- Partner Application Programming Interface: Partner Application Programming Interface is a combination of Private Application Programming Interfaces and Public Application Programming Interfaces. Organizations that develop Private Application Programming Interfaces share their data with some companies, allowing them to integrate it into their applications. It can be a source of income or for testing.
How Application Programming Interface (API) Work:
APIs are everywhere in your software journey, just about everywhere you look. They are sets of tools that are designed for software developers. APIs make developers' life stress free by giving the developer access to data, without working for it. For instance, imagine developing google maps from scratch when you can integrate the google maps API into your application with a single line of code and have the same functionality.
Application Programming Interface (API) performs the same role as a waiter in a restaurant. A customer walks into a restaurant, and immediately a waiter hands the customer a menu. The waiter communicates with the customer about the food and drink of choice and sends the request to the cook. Meanwhile, the customer is unaware of the preparations of the food, once the food is ready the waiter serves it. In the same way, the application programming interface communicates with the developer, gets the request, and sends it to the server. Application Programming Interface is an intermediary between the developer and the server. An intermediary is needed because they cannot communicate with each other directly.
Application Programming Interface (API) performs the same role as a waiter in a restaurant.
Steps on how Application Programming Interface works:
- The client initiates an action that invokes an Application Programming Interface call to retrieve information from the provider.
- The request is submitted to the provider using the Application Programming Interface Uniform Resource Identifier (URL).
- On getting a valid response, the Application Programming Interface calls the program on the server
- The server processes the request prepares the request, and sends it to the Application Programming Interface.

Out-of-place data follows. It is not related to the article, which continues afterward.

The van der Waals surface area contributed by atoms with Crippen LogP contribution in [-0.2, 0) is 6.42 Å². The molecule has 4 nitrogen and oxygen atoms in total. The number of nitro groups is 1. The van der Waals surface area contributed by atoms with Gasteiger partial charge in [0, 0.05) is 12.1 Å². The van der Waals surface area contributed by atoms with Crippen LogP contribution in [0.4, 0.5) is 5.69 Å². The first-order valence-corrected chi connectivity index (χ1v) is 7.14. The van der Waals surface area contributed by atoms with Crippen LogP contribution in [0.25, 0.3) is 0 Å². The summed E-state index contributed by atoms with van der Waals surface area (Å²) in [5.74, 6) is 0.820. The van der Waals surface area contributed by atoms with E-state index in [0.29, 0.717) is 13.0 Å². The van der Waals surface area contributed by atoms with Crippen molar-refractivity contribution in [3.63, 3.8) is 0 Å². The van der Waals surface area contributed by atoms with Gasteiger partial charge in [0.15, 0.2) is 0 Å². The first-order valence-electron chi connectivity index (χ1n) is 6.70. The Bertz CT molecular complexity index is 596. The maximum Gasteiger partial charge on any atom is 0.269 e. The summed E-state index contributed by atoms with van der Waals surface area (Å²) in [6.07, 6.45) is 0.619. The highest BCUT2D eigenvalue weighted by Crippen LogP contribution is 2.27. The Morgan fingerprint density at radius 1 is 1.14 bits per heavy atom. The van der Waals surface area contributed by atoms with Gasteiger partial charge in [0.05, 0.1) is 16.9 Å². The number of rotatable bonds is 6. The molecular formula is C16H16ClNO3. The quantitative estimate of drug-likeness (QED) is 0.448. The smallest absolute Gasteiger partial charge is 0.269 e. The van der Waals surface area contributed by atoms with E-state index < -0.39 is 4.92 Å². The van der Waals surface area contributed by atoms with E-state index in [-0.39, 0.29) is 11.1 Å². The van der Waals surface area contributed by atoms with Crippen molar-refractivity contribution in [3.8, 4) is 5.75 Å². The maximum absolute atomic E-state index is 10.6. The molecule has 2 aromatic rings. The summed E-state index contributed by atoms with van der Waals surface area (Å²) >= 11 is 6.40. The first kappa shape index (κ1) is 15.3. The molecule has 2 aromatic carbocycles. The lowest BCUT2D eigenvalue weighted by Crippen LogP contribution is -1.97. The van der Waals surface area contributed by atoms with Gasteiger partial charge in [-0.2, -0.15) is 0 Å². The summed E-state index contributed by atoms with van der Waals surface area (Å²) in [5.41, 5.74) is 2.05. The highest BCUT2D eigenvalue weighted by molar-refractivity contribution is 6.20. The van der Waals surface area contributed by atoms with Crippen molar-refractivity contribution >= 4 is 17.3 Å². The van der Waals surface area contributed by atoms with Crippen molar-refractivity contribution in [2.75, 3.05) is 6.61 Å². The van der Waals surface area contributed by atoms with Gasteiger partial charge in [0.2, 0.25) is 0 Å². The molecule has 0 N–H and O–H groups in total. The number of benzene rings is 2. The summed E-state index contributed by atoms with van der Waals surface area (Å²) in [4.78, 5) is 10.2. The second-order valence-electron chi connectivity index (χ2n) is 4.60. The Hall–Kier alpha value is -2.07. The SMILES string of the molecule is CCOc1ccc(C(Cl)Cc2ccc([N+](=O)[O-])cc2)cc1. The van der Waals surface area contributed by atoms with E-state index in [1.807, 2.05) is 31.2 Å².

- The Application Programming Interface will convert the server’s response to the desired format for the client.
- The client consumes the response in any way it deems fit and integrates this information inside his applications.
Pros and cons of APIs
- It simplifies application development:
- Developers have a stress free life.
- It saves the time spent building features from scratch.
- It also reduces development by simplifying the maintenance of software.
- Application Programming Interface creates room for flexibility for the developers which leads to the development of powerful applications
- Application Programming Interface can be a source of income.
- Security Cover:
- Application Programming Interface adds external confidentiality by hiding data between layers of code.
Application Programming Interfaces are of great help, especially in this age where smartphones are popular. Even with its tons of advantages, there are some disadvantages. Some disadvantages are:
- Developing APIs is time consuming.
- The cost of maintaining API is high.
- If there is a technical problem with an API due for any reason. The applications built with that API will automatically become faulty.
- There can be loss of data if an API is hacked.
- Basic knowledge of programming is needed.
Application Programming Interfaces (API) are very useful tools for all developers regardless of the disadvantages. Learning how to integrate Application Programming Interfaces into projects is something all developers must learn.
This post was written by Eric Goebelbecker. Eric has worked in the financial markets in New York City for 25 years, developing infrastructure for market data and financial information exchange (FIX) protocol networks. He loves to talk about what makes teams effective (or not so effective!).